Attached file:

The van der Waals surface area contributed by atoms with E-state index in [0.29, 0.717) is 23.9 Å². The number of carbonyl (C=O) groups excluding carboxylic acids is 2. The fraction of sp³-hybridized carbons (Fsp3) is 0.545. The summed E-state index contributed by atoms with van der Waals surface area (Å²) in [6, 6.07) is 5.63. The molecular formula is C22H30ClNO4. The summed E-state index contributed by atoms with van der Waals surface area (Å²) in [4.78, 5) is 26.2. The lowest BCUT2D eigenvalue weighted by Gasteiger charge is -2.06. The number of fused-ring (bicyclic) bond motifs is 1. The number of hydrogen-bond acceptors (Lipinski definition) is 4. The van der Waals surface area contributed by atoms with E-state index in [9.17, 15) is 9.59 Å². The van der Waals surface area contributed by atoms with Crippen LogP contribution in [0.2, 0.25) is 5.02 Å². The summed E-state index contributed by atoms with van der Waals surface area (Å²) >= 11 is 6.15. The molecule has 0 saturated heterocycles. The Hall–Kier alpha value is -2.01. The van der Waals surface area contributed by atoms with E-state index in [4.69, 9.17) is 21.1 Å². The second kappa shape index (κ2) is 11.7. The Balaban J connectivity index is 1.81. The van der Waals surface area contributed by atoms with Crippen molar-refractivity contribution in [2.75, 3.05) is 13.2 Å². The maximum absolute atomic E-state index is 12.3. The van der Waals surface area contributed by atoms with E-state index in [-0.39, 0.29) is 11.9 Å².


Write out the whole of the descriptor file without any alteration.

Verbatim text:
The van der Waals surface area contributed by atoms with E-state index in [0.29, 0.717) is 23.9 Å². The number of carbonyl (C=O) groups excluding carboxylic acids is 2. The fraction of sp³-hybridized carbons (Fsp3) is 0.545. The summed E-state index contributed by atoms with van der Waals surface area (Å²) in [6, 6.07) is 5.63. The molecular formula is C22H30ClNO4. The summed E-state index contributed by atoms with van der Waals surface area (Å²) in [4.78, 5) is 26.2. The lowest BCUT2D eigenvalue weighted by Gasteiger charge is -2.06. The number of fused-ring (bicyclic) bond motifs is 1. The number of hydrogen-bond acceptors (Lipinski definition) is 4. The van der Waals surface area contributed by atoms with E-state index in [9.17, 15) is 9.59 Å². The van der Waals surface area contributed by atoms with Crippen LogP contribution in [0.2, 0.25) is 5.02 Å². The summed E-state index contributed by atoms with van der Waals surface area (Å²) >= 11 is 6.15. The molecule has 0 saturated heterocycles. The Hall–Kier alpha value is -2.01. The van der Waals surface area contributed by atoms with E-state index in [4.69, 9.17) is 21.1 Å². The second kappa shape index (κ2) is 11.7. The Balaban J connectivity index is 1.81. The van der Waals surface area contributed by atoms with Crippen molar-refractivity contribution in [2.75, 3.05) is 13.2 Å². The maximum absolute atomic E-state index is 12.3. The van der Waals surface area contributed by atoms with E-state index in [-0.39, 0.29) is 11.9 Å².